I have met wonderful people all over the continent but Sudan has such an unabashed, simple, effortless hospitality it still surprises me every time.  The feeling is magnified more by the contrast with East Africa.  My bad experiences there were by no means ubiquitous or overwhelming, but it is telling that on any matatu (bus) ride in Nairobi there was a 1 in 4 chance I would be ripped off or an attempt would be made by the conductor to swindle me.  It wasn’t the money (usually less than 30 cents) but the audacity of it that bothered me.  Once, when I confronted a conductor about not returning my change, he told me no less than 4 excuses (they are actually called lies) on why he couldn’t give change.  After two months in Nairobi I know the bus fares, peak and off-peak times and every other excuse.  His final retort still sticks with me.  “You people never complain, this is Kenya.”  In Sudan a conductor searched the market for 5 minutes for change, failed, then just shrugged and gave me all my money back.  When I am confused by the local buses someone will lead me to the station or connecting bus and even ensure I get a seat and the conductor knows where I am going.  When I walked into the pharmacy looking like death the pharmacist knocked half the price off my bill because he felt bad I was ill in his country almost as if he was to blame.  He also insisted that if my symptoms turned out to be malaria (they weren’t) he would drive me to the hospital and ensure I got the treatment I needed.  There is no foreign price here, I pay the same as anyone, no one has asked me to ‘sponsor’ them, hustlers, touts, swindlers, and ‘guides’ are almost non-existent.  This could also be because Sudan sees about as many tourists as Ogallala, Nebraska.  Khartoum is an incredibly safe city; I feel comfortable walking anywhere.  Even petty crime is virtually unheard of.

One afternoon, walking along the banks of the Nile, a man invited me to join him for lunch.  He had just ordered fuul, the Sudanese staple of stewed broad beans, bread, oil, onions, tomatoes (and if its a classy joint, feta cheese).  I accept because I had been meaning to try some.  He refuses to let me pay for any part of the meal and will not let me consume any less than half of the bowl.  During our conversation I remark that it is exceptionally nice for someone to give up, what was moments ago, half his lunch.  He looks at me with a broad grin and replies, ‘This is Sudan’.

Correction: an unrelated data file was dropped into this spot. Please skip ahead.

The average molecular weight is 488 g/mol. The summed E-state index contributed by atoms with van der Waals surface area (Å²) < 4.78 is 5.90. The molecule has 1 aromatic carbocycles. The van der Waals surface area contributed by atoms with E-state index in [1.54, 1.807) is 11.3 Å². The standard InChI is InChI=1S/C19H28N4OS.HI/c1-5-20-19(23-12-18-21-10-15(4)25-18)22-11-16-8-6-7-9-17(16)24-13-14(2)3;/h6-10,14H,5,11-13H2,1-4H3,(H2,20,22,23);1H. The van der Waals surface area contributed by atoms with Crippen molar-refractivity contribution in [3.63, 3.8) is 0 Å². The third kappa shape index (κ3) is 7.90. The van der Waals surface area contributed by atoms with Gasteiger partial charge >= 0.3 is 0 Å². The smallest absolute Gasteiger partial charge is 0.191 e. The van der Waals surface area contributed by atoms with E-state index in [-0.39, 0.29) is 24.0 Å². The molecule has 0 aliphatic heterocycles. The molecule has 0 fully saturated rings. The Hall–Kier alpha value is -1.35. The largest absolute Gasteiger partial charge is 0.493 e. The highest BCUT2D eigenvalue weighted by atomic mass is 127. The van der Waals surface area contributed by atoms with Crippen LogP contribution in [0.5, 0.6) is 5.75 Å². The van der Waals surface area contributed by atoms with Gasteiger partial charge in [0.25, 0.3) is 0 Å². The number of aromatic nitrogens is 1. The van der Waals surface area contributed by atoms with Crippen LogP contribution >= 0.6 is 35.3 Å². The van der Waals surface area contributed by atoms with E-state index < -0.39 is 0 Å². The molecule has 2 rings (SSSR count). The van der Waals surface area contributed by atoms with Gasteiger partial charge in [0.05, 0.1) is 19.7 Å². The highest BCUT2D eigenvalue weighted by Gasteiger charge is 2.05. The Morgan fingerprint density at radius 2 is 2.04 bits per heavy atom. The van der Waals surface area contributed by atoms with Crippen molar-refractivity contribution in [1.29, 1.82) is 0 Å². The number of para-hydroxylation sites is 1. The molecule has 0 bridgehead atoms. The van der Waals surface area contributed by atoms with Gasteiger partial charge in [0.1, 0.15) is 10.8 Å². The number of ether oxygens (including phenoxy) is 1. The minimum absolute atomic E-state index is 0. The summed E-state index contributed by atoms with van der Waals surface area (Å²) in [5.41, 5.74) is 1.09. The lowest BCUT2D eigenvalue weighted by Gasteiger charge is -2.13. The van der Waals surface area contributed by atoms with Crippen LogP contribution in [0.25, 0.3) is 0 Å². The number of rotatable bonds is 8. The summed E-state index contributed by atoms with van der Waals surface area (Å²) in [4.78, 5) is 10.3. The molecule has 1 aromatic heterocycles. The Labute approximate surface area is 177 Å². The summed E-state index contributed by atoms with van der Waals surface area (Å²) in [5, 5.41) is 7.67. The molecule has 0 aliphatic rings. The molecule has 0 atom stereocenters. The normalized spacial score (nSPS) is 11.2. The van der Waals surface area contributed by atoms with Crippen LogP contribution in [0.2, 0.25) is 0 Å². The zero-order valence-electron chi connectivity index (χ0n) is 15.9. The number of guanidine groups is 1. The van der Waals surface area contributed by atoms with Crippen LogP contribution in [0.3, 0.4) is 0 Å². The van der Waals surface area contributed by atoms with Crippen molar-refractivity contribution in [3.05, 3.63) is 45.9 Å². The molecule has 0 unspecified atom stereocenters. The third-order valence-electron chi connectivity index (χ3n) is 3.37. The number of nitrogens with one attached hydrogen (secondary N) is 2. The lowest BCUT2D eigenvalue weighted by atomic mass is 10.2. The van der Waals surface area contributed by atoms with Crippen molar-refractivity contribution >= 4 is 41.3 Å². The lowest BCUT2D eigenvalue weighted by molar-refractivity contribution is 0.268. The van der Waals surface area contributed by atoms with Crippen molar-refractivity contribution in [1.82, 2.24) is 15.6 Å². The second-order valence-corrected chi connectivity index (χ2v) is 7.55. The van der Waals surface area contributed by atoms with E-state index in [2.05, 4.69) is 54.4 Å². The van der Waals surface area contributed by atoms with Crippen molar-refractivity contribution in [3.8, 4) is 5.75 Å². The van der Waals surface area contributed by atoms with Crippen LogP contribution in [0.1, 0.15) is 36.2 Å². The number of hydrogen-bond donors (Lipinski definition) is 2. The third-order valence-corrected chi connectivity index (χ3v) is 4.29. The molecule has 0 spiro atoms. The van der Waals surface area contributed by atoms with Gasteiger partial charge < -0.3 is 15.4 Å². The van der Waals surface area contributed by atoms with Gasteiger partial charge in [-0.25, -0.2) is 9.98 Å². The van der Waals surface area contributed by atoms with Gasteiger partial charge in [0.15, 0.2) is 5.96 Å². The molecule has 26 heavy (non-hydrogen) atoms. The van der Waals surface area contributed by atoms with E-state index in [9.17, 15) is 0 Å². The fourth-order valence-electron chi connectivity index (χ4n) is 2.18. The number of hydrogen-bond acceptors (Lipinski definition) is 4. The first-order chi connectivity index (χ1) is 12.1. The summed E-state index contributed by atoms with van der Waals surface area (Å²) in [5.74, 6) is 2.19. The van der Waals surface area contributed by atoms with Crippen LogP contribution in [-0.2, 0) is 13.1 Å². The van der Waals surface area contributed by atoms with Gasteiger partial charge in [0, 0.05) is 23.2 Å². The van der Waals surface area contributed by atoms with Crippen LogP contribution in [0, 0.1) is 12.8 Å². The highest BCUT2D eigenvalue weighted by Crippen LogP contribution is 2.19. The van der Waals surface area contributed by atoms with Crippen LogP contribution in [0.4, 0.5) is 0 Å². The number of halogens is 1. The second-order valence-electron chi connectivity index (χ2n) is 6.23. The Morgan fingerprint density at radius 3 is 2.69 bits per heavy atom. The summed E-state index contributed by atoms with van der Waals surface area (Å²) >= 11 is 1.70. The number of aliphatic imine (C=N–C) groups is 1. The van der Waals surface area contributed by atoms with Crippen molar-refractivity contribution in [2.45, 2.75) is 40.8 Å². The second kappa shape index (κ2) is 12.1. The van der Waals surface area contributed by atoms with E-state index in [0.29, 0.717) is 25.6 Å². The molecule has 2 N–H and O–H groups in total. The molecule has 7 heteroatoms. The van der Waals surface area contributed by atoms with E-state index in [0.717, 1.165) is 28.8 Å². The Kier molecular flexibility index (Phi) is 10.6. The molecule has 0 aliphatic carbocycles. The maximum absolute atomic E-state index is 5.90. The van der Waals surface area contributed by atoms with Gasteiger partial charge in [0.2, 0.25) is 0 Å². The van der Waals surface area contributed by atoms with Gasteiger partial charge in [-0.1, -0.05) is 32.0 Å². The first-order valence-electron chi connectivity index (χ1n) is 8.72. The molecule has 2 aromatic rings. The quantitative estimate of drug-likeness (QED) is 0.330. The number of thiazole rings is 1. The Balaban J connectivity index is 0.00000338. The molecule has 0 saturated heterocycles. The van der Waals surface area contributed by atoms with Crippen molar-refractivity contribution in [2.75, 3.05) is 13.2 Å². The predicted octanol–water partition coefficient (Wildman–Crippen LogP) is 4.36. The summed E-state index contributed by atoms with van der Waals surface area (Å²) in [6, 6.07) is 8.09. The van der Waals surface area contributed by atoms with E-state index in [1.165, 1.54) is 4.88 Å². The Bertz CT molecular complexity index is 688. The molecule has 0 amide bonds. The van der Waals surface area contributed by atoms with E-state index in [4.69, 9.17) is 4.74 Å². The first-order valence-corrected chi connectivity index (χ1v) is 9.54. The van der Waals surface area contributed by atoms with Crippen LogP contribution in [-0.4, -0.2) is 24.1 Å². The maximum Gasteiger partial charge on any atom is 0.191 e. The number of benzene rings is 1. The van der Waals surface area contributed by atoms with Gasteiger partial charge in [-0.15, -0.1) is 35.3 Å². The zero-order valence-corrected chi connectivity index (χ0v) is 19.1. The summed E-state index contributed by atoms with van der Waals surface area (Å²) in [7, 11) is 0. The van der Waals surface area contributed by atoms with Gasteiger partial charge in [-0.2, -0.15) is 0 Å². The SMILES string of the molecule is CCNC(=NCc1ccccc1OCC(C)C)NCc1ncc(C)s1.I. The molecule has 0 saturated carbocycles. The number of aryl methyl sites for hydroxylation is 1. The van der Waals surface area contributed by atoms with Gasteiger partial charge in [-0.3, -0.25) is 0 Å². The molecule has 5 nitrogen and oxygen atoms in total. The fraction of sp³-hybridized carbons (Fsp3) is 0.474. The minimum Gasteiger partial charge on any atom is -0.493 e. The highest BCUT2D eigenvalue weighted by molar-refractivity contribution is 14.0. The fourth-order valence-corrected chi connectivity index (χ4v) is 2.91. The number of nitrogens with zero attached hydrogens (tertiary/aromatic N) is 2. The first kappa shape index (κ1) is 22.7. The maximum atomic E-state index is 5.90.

The beginning of the Halgt Zikr at the Hamid el-Nil Mosque, Khartoum, Sudan

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A great shot of the elusive Italian tourist…and whirling dervishes.  Hamid el-Nil Mosque, Khartoum, Sudan

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The Meroe Pyramids.  Constructed some time between 800 B.C. and 500 B.C. they became the royal burial grounds of the kings of the Kingdom of Kush.  Not as large as the Pyramids at Giza but beautiful nonetheless.  Oh, and I pretty much had them to myself.  Near Shendi, Sudan

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With the exception of the 4 days I was in a fight to the death with stomach parasites, I spent almost all of my time in these little tea shops.  This one was quite luxurious, it was inside.  Most were just stools on the sidewalk.  My options included shai (tea) plain, with milk, or mint, or other spices I never really learned the translation for.  Qahwa (coffee) was also available as was jebbana, my favorite, a coffee spiced with cardamom, cinnamon, black pepper, and some other stuff.  When you go to Khartoum, there is a spot next to the Tutti Island bridge where you can sit under the shade sipping mint tea, watching the Blue Nile pass on by.  I recommend it.

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I had a walk around Tutti Island, just above.  Top left is a view of ‘downtown’ from the fields of the island and top right is the last point of land before the Blue and White Nile converge.  A rather unassuming spot, what makes the photo special is that it has a bridge in it which is expressly forbidden according to my travel and photo permit (which I used the back of to write the rough draft for this blog)

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Sunset over ‘new’ Khartoum.  The White Nile is in the background and the Blue Nile to the right.